U.S. markets open in 5 hours 8 minutes

What Is TAKKT's (ETR:TTK) P/E Ratio After Its Share Price Tanked?

Simply Wall St

Unfortunately for some shareholders, the TAKKT (ETR:TTK) share price has dived 52% in the last thirty days. Indeed the recent decline has arguably caused some bitterness for shareholders who have held through the 58% drop over twelve months.

All else being equal, a share price drop should make a stock more attractive to potential investors. While the market sentiment towards a stock is very changeable, in the long run, the share price will tend to move in the same direction as earnings per share. The implication here is that long term investors have an opportunity when expectations of a company are too low. One way to gauge market expectations of a stock is to look at its Price to Earnings Ratio (PE Ratio). Investors have optimistic expectations of companies with higher P/E ratios, compared to companies with lower P/E ratios.

See our latest analysis for TAKKT

Does TAKKT Have A Relatively High Or Low P/E For Its Industry?

We can tell from its P/E ratio of 4.60 that sentiment around TAKKT isn't particularly high. If you look at the image below, you can see TAKKT has a lower P/E than the average (12.3) in the online retail industry classification.

XTRA:TTK Price Estimation Relative to Market, March 21st 2020

This suggests that market participants think TAKKT will underperform other companies in its industry. Since the market seems unimpressed with TAKKT, it's quite possible it could surprise on the upside. If you consider the stock interesting, further research is recommended. For example, I often monitor director buying and selling.

How Growth Rates Impact P/E Ratios

Companies that shrink earnings per share quickly will rapidly decrease the 'E' in the equation. That means even if the current P/E is low, it will increase over time if the share price stays flat. So while a stock may look cheap based on past earnings, it could be expensive based on future earnings.

TAKKT shrunk earnings per share by 11% over the last year. But it has grown its earnings per share by 9.3% per year over the last five years. And it has shrunk its earnings per share by 3.1% per year over the last three years. This might lead to low expectations.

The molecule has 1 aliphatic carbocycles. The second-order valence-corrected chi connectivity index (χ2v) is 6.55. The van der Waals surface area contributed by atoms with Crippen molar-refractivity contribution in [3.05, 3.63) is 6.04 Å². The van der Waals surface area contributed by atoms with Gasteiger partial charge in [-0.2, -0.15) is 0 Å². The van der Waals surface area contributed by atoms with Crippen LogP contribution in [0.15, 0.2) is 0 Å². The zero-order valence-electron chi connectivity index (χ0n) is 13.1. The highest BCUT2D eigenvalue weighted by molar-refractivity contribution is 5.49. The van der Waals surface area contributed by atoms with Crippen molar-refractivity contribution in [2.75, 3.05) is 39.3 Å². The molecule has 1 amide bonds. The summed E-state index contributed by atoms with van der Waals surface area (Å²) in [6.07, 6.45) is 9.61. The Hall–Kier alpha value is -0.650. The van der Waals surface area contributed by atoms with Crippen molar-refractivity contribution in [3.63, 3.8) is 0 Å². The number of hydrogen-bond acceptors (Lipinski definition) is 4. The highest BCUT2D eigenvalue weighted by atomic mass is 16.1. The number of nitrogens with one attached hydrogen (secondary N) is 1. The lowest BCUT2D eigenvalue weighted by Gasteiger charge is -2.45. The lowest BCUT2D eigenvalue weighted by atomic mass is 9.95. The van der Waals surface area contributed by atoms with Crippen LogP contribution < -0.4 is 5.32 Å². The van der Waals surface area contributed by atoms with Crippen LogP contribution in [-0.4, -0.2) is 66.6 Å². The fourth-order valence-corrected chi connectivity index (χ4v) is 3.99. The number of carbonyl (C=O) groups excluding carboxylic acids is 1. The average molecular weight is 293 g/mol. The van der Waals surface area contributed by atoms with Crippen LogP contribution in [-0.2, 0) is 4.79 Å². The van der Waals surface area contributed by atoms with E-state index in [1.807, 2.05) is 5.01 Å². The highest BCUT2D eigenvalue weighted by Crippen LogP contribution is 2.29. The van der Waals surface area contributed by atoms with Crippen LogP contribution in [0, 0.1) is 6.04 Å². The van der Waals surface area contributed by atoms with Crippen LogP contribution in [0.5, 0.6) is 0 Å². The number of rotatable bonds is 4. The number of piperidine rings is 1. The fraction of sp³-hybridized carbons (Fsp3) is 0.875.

Remember: P/E Ratios Don't Consider The Balance Sheet

The 'Price' in P/E reflects the market capitalization of the company. Thus, the metric does not reflect cash or debt held by the company. The exact same company would hypothetically deserve a higher P/E ratio if it had a strong balance sheet, than if it had a weak one with lots of debt, because a cashed up company can spend on growth.

Such spending might be good or bad, overall, but the key point here is that you need to look at debt to understand the P/E ratio in context.

So What Does TAKKT's Balance Sheet Tell Us?

TAKKT has net debt equal to 33% of its market cap. While it's worth keeping this in mind, it isn't a worry.

The Verdict On TAKKT's P/E Ratio

TAKKT's P/E is 4.6 which is below average (15.5) in the DE market. With only modest debt, it's likely the lack of EPS growth at least partially explains the pessimism implied by the P/E ratio. Given TAKKT's P/E ratio has declined from 9.5 to 4.6 in the last month, we know for sure that the market is more worried about the business today, than it was back then. For those who prefer invest in growth, this stock apparently offers limited promise, but the deep value investors may find the pessimism around this stock enticing.

When the market is wrong about a stock, it gives savvy investors an opportunity. If it is underestimating a company, investors can make money by buying and holding the shares until the market corrects itself. So this free report on the analyst consensus forecasts could help you make a master move on this stock.

Of course, you might find a fantastic investment by looking at a few good candidates. So take a peek at this free list of companies with modest (or no) debt, trading on a P/E below 20.

If you spot an error that warrants correction, please contact the editor at editorial-team@simplywallst.com. This article by Simply Wall St is general in nature. It does not constitute a recommendation to buy or sell any stock, and does not take account of your objectives, or your financial situation. Simply Wall St has no position in the stocks mentioned.

We aim to bring you long-term focused research analysis driven by fundamental data. Note that our analysis may not factor in the latest price-sensitive company announcements or qualitative material. Thank you for reading.